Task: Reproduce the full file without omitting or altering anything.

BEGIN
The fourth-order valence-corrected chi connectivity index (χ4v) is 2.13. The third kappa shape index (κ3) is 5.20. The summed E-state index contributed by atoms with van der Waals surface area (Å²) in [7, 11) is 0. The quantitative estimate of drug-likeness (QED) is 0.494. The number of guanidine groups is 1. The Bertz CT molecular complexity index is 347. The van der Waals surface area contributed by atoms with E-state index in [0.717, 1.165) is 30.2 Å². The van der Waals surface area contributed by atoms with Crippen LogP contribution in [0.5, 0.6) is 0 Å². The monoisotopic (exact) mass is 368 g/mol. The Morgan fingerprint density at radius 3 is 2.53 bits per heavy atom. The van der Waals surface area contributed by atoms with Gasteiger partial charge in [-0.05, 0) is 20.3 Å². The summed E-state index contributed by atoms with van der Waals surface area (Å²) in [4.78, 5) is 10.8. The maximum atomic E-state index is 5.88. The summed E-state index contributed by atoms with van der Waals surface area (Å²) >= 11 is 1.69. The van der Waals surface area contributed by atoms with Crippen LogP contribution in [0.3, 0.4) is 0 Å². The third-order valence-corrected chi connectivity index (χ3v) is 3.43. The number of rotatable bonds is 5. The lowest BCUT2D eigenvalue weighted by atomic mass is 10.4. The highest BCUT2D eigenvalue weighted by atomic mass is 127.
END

The fourth-order valence-corrected chi connectivity index (χ4v) is 2.13. The third kappa shape index (κ3) is 5.20. The summed E-state index contributed by atoms with van der Waals surface area (Å²) in [7, 11) is 0. The quantitative estimate of drug-likeness (QED) is 0.494. The number of guanidine groups is 1. The Bertz CT molecular complexity index is 347. The van der Waals surface area contributed by atoms with E-state index in [0.717, 1.165) is 30.2 Å². The van der Waals surface area contributed by atoms with Crippen LogP contribution in [0.5, 0.6) is 0 Å². The monoisotopic (exact) mass is 368 g/mol. The Morgan fingerprint density at radius 3 is 2.53 bits per heavy atom. The van der Waals surface area contributed by atoms with Gasteiger partial charge in [-0.05, 0) is 20.3 Å². The summed E-state index contributed by atoms with van der Waals surface area (Å²) in [4.78, 5) is 10.8. The maximum atomic E-state index is 5.88. The summed E-state index contributed by atoms with van der Waals surface area (Å²) >= 11 is 1.69. The van der Waals surface area contributed by atoms with Crippen LogP contribution in [0.3, 0.4) is 0 Å². The third-order valence-corrected chi connectivity index (χ3v) is 3.43. The number of rotatable bonds is 5. The lowest BCUT2D eigenvalue weighted by atomic mass is 10.4. The highest BCUT2D eigenvalue weighted by atomic mass is 127.